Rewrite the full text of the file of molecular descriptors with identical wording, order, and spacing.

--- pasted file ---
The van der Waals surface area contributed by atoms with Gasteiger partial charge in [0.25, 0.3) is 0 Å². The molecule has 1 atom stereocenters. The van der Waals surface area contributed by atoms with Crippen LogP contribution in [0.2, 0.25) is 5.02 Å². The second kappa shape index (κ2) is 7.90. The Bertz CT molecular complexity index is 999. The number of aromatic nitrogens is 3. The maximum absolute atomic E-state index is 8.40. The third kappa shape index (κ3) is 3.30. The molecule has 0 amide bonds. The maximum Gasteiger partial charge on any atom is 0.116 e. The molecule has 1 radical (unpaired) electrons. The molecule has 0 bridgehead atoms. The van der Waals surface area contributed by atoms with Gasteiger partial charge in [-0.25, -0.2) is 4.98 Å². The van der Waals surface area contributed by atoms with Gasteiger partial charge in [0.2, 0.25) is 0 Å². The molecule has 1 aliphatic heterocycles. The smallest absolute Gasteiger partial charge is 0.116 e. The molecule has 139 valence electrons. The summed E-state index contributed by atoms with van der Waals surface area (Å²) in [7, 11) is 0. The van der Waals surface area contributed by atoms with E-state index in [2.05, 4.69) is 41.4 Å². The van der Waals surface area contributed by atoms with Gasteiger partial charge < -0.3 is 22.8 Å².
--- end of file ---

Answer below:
The van der Waals surface area contributed by atoms with Gasteiger partial charge in [0.25, 0.3) is 0 Å². The molecule has 1 atom stereocenters. The van der Waals surface area contributed by atoms with Crippen LogP contribution in [0.2, 0.25) is 5.02 Å². The second kappa shape index (κ2) is 7.90. The Bertz CT molecular complexity index is 999. The number of aromatic nitrogens is 3. The maximum absolute atomic E-state index is 8.40. The third kappa shape index (κ3) is 3.30. The molecule has 0 amide bonds. The maximum Gasteiger partial charge on any atom is 0.116 e. The molecule has 1 radical (unpaired) electrons. The molecule has 0 bridgehead atoms. The van der Waals surface area contributed by atoms with Gasteiger partial charge in [-0.25, -0.2) is 4.98 Å². The van der Waals surface area contributed by atoms with Gasteiger partial charge in [0.2, 0.25) is 0 Å². The molecule has 1 aliphatic heterocycles. The smallest absolute Gasteiger partial charge is 0.116 e. The molecule has 139 valence electrons. The summed E-state index contributed by atoms with van der Waals surface area (Å²) in [7, 11) is 0. The van der Waals surface area contributed by atoms with E-state index in [2.05, 4.69) is 41.4 Å². The van der Waals surface area contributed by atoms with Gasteiger partial charge < -0.3 is 22.8 Å².